Friends, here is something to do.
Read this about Null Hypothesis
"In hypothesis testing, the null hypothesis is the one you are hoping can be disproven by the observed data. Typically, it asserts that chance variation is responsible for an effect seen in observed data (for example, a difference between treatment and placebo, an apparent correlation between one variable and another, a divergence between a sample measure and some benchmark, etc.) "
Fundamental Attribution Error--we assume that something in the person accounts for the behavior rather than the situation. In the case of a gentleman whose publicists claim that he lives without eating: Is he a special, highly evolved human being?
Or is he in a situation set up so that it appears he is living without food but is covertly being given food by others--which means he is has the energy needs of an ordinary human but is in a stage managed *situation*?
Extraordinary Claims Require Extraordinary Evidence
"One should not increase, beyond what is necessary, the number of entities
required to explain anything."
Professor Steve Dutch has this:
What evidence would it take to prove your beliefs wrong?
I simply will not reply to challenges that do not address this question.
Refutability is one of the classic determinants of whether a theory can be called scientific.
Moreover, I have found it to be a great general-purpose cut-through-the-crap question to determine whether somebody is interested in serious intellectual inquiry or just playing mind games. Note, by the way, that I am assuming the burden of proof here - all you have to do is commit to a criterion for testing. It's easy to criticize science for being "closed-minded". Are you open-minded enough to consider whether your ideas might be wrong?"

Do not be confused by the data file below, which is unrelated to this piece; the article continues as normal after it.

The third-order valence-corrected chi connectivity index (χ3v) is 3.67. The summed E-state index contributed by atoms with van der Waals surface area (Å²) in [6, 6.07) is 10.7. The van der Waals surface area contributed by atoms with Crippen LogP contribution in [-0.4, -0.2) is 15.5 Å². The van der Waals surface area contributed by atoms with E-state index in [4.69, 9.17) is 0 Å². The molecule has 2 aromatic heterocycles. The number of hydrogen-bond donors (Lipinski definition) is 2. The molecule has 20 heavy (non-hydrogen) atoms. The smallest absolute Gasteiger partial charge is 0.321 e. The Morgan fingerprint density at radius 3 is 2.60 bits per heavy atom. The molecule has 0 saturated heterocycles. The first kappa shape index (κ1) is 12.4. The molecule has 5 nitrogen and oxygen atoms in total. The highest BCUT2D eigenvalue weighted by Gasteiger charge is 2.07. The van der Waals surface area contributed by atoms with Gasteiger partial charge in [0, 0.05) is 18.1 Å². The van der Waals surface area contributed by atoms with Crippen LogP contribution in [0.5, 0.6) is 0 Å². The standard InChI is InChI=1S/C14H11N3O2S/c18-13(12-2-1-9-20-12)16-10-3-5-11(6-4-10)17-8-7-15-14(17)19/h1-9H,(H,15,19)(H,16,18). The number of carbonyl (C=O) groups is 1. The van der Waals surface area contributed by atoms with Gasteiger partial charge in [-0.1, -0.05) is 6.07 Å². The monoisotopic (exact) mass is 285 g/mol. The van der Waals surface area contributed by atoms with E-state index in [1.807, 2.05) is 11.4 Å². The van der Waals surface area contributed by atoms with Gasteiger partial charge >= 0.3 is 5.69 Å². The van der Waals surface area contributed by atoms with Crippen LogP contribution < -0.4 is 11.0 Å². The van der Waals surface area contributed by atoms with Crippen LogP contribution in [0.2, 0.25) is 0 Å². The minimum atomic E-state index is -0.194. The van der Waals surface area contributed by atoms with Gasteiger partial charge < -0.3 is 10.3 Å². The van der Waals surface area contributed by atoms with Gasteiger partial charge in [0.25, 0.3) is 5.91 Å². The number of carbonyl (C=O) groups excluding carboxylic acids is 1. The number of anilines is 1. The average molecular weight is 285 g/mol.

Here is a tiny bit, just a tiny bit, from an article by Professor Dutch on Pseudoscience. It is one of a library of links he provides on his website--well worth a citizen's time.
Logical Structure of Pseudoscience"Galileo Fallacy" "They laughed at Galileo, and he was right, so I could be right too."
(Professor D) They may have laughed at courageous mavericks. They also laughed at clowns.
For everyone labeled a crackpot who turns out to be a persecuted genius, there are a thousand who are merely crackpots.
The Galileo affair is far more complex than the popular stereotype, and far more interesting. It includes Galileo antagonizing fellow scientists and a healthy dose of politics, Italian style.
"Residue Fallacy" After all the bad data is eliminated, there are *still a few observations* that are unexplained.
(Professor D) The real question is this: if 90% of the observations are faulty, why shouldn't we assume the remaining 10% are also faulty?
Explanation by Default. If science can't explain something, but the pseudoscientist can, his explanation is probably right.
(Professor D) Even if something can't be fully explained, it's often possible to show that a lot of proposed explanations are wrong. Often science can explain the alleged anomaly, but the explanation is concealed or dismissed. We do know how the Pyramids were built.
Distortion of the Term "Theory"
(Professor D) A theory is any organized body of ideas used to account for some set of observations. Theories can be true (heliocentric astronomy), false (Ptolemy and epicycles) or debatable. Many theories are not in the least doubtful or hypothetical: number theory in mathematics, stress theory in engineering, music theory in music.
Some scientists have attempted to defuse this issue by redefining "theory" and restricting it to mean a body of ideas that has been confirmed. Apart from being intellectually dishonest, this definition is flatly wrong and contradicts all historical usages of the word.